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Exploring the Visual Sensitivity for Topological Properties in Newborn Infants

The recruitment status of this study is unknown. The completion date has passed and the status has not been verified in more than two years.
Verified March 2012 by China Medical University Hospital.
Recruitment status was:  Recruiting
Information provided by (Responsible Party):
Sarina Hui-Lin Chien, China Medical University, China Identifier:
First received: April 5, 2011
Last updated: March 12, 2012
Last verified: March 2012
The topological perception theory proposed a precise description for how one organizes the visual world that eliminates the vagueness of subjective phenomenology. In addition, the topological theory challenges the dominant computational view on the part-to-whole hierarchy of visual information processing. Lines of evidence from adult psychophysics, brain imaging data, and even honeybee's behavior have supported the notion that the global topological properties are the very primitives of visual representation. However, the question of how the sensitivity to topological properties originates during development has not been explored much. In a previous study, the investigators found that 2- to 6 month old infants could reliably discriminate stimuli based on topological differences, but failed to do so based on geometric differences. Using familiarization/novelty preference procedure, the present study intends to explore the visual sensitivity for topological properties in newborn infants. Experiment 1 focuses on whether neonates can discriminate a disk (no hole) and a ring (with a hole) that are topologically different, and/or a disk (no hole) and a triangle (no hole) that are geometrically different. Experiment 2 focuses on whether neonates can detect a change in the number of holes and/or the size of the hole. If newborn infants are only sensitive to topological properties and not to geometric properties, this will be a strong proof for the claim that topological property is the very "primitive" visual representation at empirical as well as theoretical level.

Visual Sensitivity in Newborns

Study Type: Observational
Study Design: Observational Model: Cohort
Time Perspective: Cross-Sectional
Official Title: Exploring the Visual Sensitivity for Topological Properties in Newborn Infants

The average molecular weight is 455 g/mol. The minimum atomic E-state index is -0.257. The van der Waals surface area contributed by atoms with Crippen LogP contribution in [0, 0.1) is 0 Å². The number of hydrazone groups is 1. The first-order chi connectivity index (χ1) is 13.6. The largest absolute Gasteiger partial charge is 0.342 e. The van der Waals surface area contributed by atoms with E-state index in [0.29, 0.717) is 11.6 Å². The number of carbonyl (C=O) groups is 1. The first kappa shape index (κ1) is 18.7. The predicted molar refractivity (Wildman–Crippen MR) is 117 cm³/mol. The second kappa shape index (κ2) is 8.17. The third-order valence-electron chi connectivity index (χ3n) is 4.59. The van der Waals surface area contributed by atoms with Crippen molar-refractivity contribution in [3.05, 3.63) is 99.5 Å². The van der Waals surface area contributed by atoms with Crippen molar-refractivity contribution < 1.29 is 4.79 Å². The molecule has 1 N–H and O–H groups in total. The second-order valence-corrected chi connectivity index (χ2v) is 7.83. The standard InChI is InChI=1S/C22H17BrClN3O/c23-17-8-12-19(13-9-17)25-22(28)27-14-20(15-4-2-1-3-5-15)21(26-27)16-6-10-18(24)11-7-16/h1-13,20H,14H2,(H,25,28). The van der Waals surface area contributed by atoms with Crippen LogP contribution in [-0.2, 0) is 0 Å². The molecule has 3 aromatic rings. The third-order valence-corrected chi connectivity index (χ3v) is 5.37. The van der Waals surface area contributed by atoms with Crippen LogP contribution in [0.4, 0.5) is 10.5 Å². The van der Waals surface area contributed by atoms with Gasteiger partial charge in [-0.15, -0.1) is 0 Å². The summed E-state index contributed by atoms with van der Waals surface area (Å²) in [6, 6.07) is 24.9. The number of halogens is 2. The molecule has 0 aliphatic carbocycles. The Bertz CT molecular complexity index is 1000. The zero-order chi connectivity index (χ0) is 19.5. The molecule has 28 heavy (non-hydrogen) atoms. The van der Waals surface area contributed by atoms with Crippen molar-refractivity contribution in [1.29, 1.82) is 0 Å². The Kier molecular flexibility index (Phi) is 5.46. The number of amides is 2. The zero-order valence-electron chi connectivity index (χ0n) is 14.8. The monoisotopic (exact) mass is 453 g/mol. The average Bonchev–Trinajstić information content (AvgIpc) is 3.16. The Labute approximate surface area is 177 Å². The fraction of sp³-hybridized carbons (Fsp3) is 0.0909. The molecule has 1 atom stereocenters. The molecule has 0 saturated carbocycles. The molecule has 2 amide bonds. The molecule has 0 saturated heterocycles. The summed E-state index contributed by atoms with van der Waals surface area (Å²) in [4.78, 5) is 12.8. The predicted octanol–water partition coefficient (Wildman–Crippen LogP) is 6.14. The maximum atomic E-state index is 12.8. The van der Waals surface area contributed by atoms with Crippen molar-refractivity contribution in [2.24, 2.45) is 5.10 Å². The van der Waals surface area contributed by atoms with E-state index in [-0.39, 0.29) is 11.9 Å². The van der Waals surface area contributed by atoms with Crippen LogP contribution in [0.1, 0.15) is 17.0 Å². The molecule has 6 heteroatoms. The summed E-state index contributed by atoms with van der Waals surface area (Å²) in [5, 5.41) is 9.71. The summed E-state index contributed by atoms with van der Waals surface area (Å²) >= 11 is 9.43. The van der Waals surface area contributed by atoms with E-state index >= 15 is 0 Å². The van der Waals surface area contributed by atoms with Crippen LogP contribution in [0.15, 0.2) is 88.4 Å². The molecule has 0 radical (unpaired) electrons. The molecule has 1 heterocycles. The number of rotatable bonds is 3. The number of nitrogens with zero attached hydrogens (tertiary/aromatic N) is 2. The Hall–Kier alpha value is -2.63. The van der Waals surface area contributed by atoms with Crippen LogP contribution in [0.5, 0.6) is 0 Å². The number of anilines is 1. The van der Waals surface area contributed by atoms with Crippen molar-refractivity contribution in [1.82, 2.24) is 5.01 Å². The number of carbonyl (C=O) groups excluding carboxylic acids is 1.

Resource links provided by NLM:

Further study details as provided by China Medical University Hospital:

Estimated Enrollment: 80
Study Start Date: April 2011
Estimated Study Completion Date: March 2013

Ages Eligible for Study:   up to 14 Days   (Child)
Sexes Eligible for Study:   All
Accepts Healthy Volunteers:   Yes
Sampling Method:   Probability Sample
Study Population
full-term and healthy newborns

Inclusion Criteria:

  • full-term and healthy newborns

Exclusion Criteria:

  • Eye illnesses or other physical problems
  Contacts and Locations
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Please refer to this study by its identifier: NCT01330537

Contact: Hsin-Yueh Hsu, M.S. +886921410557
Contact: Yun-Lan Lin, B.S.Med. +886937163049

China Medical University Recruiting
Taichung, Taiwan, 40402
Contact: Sarina Hui-Lin Chien, PhD    +886930627572   
Principal Investigator: Sarina Hui-Lin Chien, PhD         
Sponsors and Collaborators
China Medical University Hospital
Principal Investigator: Sarina Hui-Lin Chien, PhD Graduate Institute of Neural and Cognitive Sciences, China Medical University, Taiwan
Principal Investigator: Bai-Horng Su, M.D. China Medical University Hospital
  More Information

Responsible Party: Sarina Hui-Lin Chien, Assistant Professor, China Medical University, China Identifier: NCT01330537     History of Changes
Other Study ID Numbers: DMR100-IRB-019
Study First Received: April 5, 2011
Last Updated: March 12, 2012

Keywords provided by China Medical University Hospital:
perceptual development
topological perception theory
familiarization/novelty preference method
Discriminate a disk and a ring (topologically different),
Discriminate a disk and a triangle (geometrically different)
Detect a change in the number of holes
Detect the size of the hole

Additional relevant MeSH terms:
Immune System Diseases processed this record on May 22, 2017